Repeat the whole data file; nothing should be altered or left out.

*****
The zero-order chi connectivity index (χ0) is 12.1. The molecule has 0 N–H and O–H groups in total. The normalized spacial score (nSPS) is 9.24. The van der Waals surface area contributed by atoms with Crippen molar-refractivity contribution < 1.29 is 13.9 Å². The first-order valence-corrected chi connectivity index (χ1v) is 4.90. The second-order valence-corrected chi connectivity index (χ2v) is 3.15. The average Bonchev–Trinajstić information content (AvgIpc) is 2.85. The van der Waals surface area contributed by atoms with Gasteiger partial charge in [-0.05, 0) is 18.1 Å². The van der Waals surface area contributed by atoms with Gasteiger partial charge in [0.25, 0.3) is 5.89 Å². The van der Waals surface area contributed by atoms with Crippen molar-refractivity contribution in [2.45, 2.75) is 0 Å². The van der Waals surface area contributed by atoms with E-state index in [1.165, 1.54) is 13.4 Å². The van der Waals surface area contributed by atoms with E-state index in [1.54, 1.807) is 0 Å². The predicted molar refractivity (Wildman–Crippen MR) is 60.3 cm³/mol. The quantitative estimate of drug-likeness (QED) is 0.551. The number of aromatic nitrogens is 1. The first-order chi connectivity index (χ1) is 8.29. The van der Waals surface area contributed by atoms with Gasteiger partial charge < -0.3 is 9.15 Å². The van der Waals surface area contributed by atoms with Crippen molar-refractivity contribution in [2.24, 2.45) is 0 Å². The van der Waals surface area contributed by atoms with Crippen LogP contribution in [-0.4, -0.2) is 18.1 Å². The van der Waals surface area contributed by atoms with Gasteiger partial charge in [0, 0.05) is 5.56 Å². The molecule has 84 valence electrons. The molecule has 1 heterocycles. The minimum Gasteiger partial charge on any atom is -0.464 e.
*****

The zero-order chi connectivity index (χ0) is 12.1. The molecule has 0 N–H and O–H groups in total. The normalized spacial score (nSPS) is 9.24. The van der Waals surface area contributed by atoms with Crippen molar-refractivity contribution < 1.29 is 13.9 Å². The first-order valence-corrected chi connectivity index (χ1v) is 4.90. The second-order valence-corrected chi connectivity index (χ2v) is 3.15. The average Bonchev–Trinajstić information content (AvgIpc) is 2.85. The van der Waals surface area contributed by atoms with Gasteiger partial charge in [-0.05, 0) is 18.1 Å². The van der Waals surface area contributed by atoms with Gasteiger partial charge in [0.25, 0.3) is 5.89 Å². The van der Waals surface area contributed by atoms with Crippen molar-refractivity contribution in [2.45, 2.75) is 0 Å². The van der Waals surface area contributed by atoms with E-state index in [1.165, 1.54) is 13.4 Å². The van der Waals surface area contributed by atoms with E-state index in [1.54, 1.807) is 0 Å². The predicted molar refractivity (Wildman–Crippen MR) is 60.3 cm³/mol. The quantitative estimate of drug-likeness (QED) is 0.551. The number of aromatic nitrogens is 1. The first-order chi connectivity index (χ1) is 8.29. The van der Waals surface area contributed by atoms with Gasteiger partial charge < -0.3 is 9.15 Å². The van der Waals surface area contributed by atoms with Crippen molar-refractivity contribution in [2.24, 2.45) is 0 Å². The van der Waals surface area contributed by atoms with Crippen LogP contribution in [-0.4, -0.2) is 18.1 Å². The van der Waals surface area contributed by atoms with Gasteiger partial charge in [0, 0.05) is 5.56 Å². The molecule has 84 valence electrons. The molecule has 1 heterocycles. The minimum Gasteiger partial charge on any atom is -0.464 e.